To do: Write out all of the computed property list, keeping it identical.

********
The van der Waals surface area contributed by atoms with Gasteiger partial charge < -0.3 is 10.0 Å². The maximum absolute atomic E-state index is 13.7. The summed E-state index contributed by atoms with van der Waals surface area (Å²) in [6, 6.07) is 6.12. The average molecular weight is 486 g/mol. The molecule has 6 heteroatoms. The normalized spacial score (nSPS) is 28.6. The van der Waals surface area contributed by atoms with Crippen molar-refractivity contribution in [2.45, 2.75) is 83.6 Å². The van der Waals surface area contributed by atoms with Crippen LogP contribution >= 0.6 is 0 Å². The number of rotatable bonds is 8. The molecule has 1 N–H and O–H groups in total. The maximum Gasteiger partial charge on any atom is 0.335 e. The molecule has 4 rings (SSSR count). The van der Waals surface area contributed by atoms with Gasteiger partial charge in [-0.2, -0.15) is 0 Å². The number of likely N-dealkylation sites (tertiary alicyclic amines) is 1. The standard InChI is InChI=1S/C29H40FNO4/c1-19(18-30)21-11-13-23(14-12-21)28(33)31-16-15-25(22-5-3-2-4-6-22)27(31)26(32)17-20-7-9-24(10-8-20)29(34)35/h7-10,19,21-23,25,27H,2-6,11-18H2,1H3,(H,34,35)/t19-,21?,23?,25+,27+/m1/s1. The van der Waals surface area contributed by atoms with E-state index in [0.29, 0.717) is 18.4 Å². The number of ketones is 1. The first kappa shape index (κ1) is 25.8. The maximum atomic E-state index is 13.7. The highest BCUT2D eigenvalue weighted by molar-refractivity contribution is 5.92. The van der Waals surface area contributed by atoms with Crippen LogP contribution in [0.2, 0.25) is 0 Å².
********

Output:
The van der Waals surface area contributed by atoms with Gasteiger partial charge < -0.3 is 10.0 Å². The maximum absolute atomic E-state index is 13.7. The summed E-state index contributed by atoms with van der Waals surface area (Å²) in [6, 6.07) is 6.12. The average molecular weight is 486 g/mol. The molecule has 6 heteroatoms. The normalized spacial score (nSPS) is 28.6. The van der Waals surface area contributed by atoms with Crippen molar-refractivity contribution in [2.45, 2.75) is 83.6 Å². The van der Waals surface area contributed by atoms with Crippen LogP contribution >= 0.6 is 0 Å². The number of rotatable bonds is 8. The molecule has 1 N–H and O–H groups in total. The maximum Gasteiger partial charge on any atom is 0.335 e. The molecule has 4 rings (SSSR count). The van der Waals surface area contributed by atoms with Gasteiger partial charge in [-0.2, -0.15) is 0 Å². The number of likely N-dealkylation sites (tertiary alicyclic amines) is 1. The standard InChI is InChI=1S/C29H40FNO4/c1-19(18-30)21-11-13-23(14-12-21)28(33)31-16-15-25(22-5-3-2-4-6-22)27(31)26(32)17-20-7-9-24(10-8-20)29(34)35/h7-10,19,21-23,25,27H,2-6,11-18H2,1H3,(H,34,35)/t19-,21?,23?,25+,27+/m1/s1. The van der Waals surface area contributed by atoms with E-state index in [0.29, 0.717) is 18.4 Å². The number of ketones is 1. The first kappa shape index (κ1) is 25.8. The maximum atomic E-state index is 13.7. The highest BCUT2D eigenvalue weighted by molar-refractivity contribution is 5.92. The van der Waals surface area contributed by atoms with Crippen LogP contribution in [0.2, 0.25) is 0 Å².